Thankfully, Rebecca reported no self-harm behaviours or preoccupation with death, which can all too often accompany depressed moods. Some young people can make comments about not caring whether they live or die, may give away prized possessions, or talk about how life would be different if they were no longer alive. While others will use alcohol or drugs as a way to reduce suffering which can actually worsen their depressive symptoms.

Happily, Rebecca responded well to a combination of talking therapy, some web-based programmes like MoodGym, a smart phone app called Smiling Mind which taught her mindfulness and with the help of carefully monitored medication was gradually able to re-engage in life. Ultimately, it was a combination of concerned parents, an alert welfare team at school that picked up on the symptoms of her illness and a skilled, empathic family doctor, that got her the help she needed.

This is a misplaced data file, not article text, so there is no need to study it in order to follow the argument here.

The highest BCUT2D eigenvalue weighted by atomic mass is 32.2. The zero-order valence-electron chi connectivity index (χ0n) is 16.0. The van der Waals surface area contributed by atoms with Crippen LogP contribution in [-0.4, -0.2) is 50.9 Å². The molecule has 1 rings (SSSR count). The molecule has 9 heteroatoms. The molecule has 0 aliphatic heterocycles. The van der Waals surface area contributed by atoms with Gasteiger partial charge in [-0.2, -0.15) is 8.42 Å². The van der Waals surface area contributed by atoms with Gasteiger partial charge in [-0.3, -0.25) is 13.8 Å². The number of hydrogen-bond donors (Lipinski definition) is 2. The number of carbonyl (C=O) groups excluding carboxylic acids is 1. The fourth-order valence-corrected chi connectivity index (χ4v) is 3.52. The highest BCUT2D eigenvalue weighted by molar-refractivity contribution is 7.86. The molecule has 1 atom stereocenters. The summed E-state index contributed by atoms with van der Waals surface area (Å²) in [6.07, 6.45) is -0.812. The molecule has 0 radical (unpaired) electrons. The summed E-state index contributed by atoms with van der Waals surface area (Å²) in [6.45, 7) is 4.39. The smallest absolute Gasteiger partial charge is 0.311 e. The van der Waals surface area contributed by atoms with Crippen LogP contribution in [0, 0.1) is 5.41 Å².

So what is the take away message? Parents who suspect their sons and daughters may be depressed and suicidal must visit their family GP and ask for a referral to a psychologist on Medicare or visit their local Headspace.

Perhaps if we can get better at this, there will be fewer lives snatched by such darkness, fewer shrines at the foot of trees and fewer families left with such agonising questioning. But the telethon study tells us we cannot rest on our laurels.